During the spring semester, in-person concerts, events and lectures that involve outside guests will not be held, per the university’s COVID-19 travel and visitor policy.
Monday, April 12, 2021 at 12:15pm to 1:10pmVirtual Event
Can bureaucratic effort and motivation be improved by voluntary, rather than mandatory, forms of oversight? Drawing on insights from psychology and public administration, we argue that voluntary forms of oversight increase bureaucrats’ sense of autonomy, and therefore their motivation and effort. Empirically, we work with a provincial auditing body in Argentina to implement an encouragement design in which school principals are invited to participate in a voluntary audit of their administration of a free school meal program. We employ a two-level randomization, in which areas are first assigned to a high or low density of invitations, and then schools are randomly assigned to treatment or control. Contrary to conventional expectations that bureaucrats resist oversight, we find that approximately one-third of school principals accept the invitation to participate in a voluntary audit. We find divergent effects of treatment based on the density of treatment; in low density areas, we find the anticipated increase in motivation and a small decrease in school closings. In contrast, in high density areas, we observe the opposite effect. Drawing on qualitative interview data, we speculate that a high density of invitations may generate pressure to accept the invitation and therefore undermine the positive effects of volunteering.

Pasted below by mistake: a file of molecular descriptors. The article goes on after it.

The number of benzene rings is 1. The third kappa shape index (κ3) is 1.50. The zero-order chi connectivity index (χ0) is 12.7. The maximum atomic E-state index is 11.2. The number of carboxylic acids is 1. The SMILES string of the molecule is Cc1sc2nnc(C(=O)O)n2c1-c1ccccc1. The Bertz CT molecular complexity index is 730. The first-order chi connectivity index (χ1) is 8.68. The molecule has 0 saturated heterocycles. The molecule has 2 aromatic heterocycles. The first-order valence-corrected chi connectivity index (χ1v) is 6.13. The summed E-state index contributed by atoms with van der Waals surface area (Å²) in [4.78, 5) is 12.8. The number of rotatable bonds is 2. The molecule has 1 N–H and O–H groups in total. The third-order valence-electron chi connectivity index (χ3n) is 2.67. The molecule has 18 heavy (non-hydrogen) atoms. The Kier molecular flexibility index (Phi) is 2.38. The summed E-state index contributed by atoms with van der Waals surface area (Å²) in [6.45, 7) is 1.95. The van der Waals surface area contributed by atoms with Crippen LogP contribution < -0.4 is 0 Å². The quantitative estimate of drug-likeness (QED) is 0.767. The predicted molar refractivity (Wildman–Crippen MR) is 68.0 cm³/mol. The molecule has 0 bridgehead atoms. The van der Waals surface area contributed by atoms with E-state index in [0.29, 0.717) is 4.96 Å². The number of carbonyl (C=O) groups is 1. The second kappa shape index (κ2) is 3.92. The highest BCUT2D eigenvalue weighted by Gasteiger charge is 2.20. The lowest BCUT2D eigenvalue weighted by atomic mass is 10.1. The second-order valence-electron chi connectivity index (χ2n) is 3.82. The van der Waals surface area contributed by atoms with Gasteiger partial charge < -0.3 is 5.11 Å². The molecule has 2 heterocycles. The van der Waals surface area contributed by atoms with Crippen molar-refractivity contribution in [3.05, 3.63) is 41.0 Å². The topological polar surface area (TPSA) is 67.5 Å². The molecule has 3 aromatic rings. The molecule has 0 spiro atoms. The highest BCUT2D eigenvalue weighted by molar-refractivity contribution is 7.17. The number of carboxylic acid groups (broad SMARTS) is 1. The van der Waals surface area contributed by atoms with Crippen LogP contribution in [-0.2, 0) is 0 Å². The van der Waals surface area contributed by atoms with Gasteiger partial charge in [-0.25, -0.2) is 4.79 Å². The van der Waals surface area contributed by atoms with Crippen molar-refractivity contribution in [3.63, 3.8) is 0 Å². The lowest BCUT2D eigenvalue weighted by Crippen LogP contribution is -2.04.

Rebecca Weitz-Shapiro is an Associate Professor of Political Science at Brown University. Her research explores sources of variation in the quality of representation, government accountability to citizens, and public opinion in lower and middle income democracies. Her book, "Curbing Clientelism in Argentina: Politics, Poverty, and Social Policy," was published with Cambridge University Press (2014) and received the Donna Lee Van Cott Award from the Political Institutions Section of the Latin American Studies Association. She has published articles in the American Journal of Political Science, Journal of Politics, Comparative Politics, Comparative Political Studies, the Journal of Politics in Latin America, and elsewhere. Current projects include a field experiment on bureaucratic oversight in Argentina, large surveys on citizen oversight of corruption, and a conceptual and empirical project on political knowledge and access to state services.